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You have probably heard a lot of creepy facts about medieval times. So, some sources say that in those early years, men and women very rarely washed, and the contents of chamber pots simply poured out of the window into the street. Both that and the other were indeed quite common, because comfortable bathrooms and sewage systems did not yet exist – people washed themselves in basins or rivers at most. Medieval medicine was especially harsh.
In an article about ancient operations without anesthesia, we mentioned that before complex operations, medieval doctors simply hit patients on the head with something heavy. Pharmacology was also very harsh – people were given mixtures of worms and other vile ingredients as medicines. So, at least it says in the ancient documents, which we will talk about now.
What was medicine like in the Middle Ages?
Scientists have long known that medieval medicine was terrible. This, at least, is evidenced by historical documents with descriptions of methods for treating diseases and prescriptions for medicines. According to James Freeman, a specialist in medieval manuscripts at the University of Cambridge Library, the manuscripts found by scientists provide a great insight into the interaction between ancient doctors and their patients.
These recipes are a reminder of the pain and precariousness of medieval life before the advent of antibiotics, antiseptics, analgesics, the researcher noted.
What were Medieval Medicines?
An example is the treatment of gout, a disease in which the level of uric acid in a person’s blood increases. People with gout suffer from arthritis, inflammation of the joints. According to IFL Science , the current treatment for gout is to take anti-inflammatory drugs, as well as a significant change in diet. But in the Middle Ages, this disease was treated with the help of a well-salted and baked owl, rubbed into powder. This “medicine” was then mixed with boar fat and rubbed into the gout-affected areas as an ointment.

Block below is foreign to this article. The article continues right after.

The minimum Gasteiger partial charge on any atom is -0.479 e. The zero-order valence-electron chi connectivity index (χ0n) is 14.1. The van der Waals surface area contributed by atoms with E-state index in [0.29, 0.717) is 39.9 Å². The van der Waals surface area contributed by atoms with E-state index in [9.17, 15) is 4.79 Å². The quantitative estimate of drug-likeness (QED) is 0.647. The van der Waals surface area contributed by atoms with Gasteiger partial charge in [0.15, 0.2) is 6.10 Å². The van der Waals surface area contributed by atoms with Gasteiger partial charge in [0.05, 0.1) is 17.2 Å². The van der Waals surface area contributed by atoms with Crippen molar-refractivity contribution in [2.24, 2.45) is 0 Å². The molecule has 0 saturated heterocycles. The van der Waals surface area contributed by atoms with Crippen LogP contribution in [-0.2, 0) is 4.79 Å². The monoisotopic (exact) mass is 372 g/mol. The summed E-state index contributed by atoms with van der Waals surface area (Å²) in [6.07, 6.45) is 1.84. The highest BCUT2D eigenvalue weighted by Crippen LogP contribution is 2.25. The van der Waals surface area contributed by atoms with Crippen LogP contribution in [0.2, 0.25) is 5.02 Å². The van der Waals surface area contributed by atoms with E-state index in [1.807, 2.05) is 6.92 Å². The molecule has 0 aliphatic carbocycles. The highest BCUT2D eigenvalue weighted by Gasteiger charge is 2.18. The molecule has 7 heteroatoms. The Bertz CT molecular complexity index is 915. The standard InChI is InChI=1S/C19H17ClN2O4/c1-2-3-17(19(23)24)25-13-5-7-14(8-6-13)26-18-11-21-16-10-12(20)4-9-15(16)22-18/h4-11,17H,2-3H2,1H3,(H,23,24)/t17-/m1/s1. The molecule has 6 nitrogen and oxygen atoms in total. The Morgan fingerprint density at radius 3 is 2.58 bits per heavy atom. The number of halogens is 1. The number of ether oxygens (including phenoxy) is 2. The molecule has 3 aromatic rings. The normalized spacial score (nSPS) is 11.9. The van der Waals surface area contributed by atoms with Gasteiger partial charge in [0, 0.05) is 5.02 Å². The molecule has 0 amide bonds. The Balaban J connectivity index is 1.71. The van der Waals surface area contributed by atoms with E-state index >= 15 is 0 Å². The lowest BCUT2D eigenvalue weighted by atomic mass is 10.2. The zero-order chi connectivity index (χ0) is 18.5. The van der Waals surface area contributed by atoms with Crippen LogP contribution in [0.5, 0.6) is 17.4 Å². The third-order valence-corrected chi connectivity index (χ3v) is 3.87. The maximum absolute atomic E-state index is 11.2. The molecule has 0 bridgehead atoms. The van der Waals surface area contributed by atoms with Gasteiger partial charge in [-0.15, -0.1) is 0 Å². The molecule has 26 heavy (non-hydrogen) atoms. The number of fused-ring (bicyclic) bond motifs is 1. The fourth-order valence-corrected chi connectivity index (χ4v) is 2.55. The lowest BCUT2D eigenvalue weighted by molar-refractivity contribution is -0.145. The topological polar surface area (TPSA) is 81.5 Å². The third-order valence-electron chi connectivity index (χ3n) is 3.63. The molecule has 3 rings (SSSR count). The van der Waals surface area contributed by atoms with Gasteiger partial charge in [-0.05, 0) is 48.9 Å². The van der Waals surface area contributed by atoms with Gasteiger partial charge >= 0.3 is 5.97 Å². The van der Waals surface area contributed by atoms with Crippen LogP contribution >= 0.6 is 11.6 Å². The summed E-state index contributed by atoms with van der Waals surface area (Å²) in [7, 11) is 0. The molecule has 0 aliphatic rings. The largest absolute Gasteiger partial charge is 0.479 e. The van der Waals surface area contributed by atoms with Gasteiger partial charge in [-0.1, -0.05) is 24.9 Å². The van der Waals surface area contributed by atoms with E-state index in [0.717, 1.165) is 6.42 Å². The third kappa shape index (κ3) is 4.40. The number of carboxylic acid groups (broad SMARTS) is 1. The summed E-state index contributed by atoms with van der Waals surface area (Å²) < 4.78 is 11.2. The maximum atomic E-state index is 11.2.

There was also an alternative option: doctors fried a puppy stuffed with snails on a fire and used its fat as an ointment for gout. Sounds just awful, doesn’t it? In addition, no one can explain why medieval doctors chose such strange ingredients. It seems now clear why in parodies of fantasy books and films so often recipes for potions with “the brain of a frog, the eye of a dragon and the scales of a mermaid” are mentioned.
Some of the ingredients mentioned in the old manuscripts are simply impossible to find, but there are also additives that are freely sold in pharmacies: rosemary, pepper, and so on. It is readily believed in favor of some plants, but why do you need a puppy stuffed with snails?
According to James Freeman, behind every recipe and treatment there is a story in which people wanted to get rid of some disease and gain health. So, some people went to doctors because they could not conceive a child. Doctors with great authority came up with methods of treatment, and ordinary people completely believed them – they simply had no choice.
Exploring the medicine of the past
To date, the library of the University of Cambridge has more than 180 medieval manuscripts describing methods of treating diseases. Soon, experts want to digitize them and publish them on the website of the educational institution – anyone can see them. Moreover, some documents will be translated and supplemented with explanations so that people have a clearer understanding of the medicine of the past.
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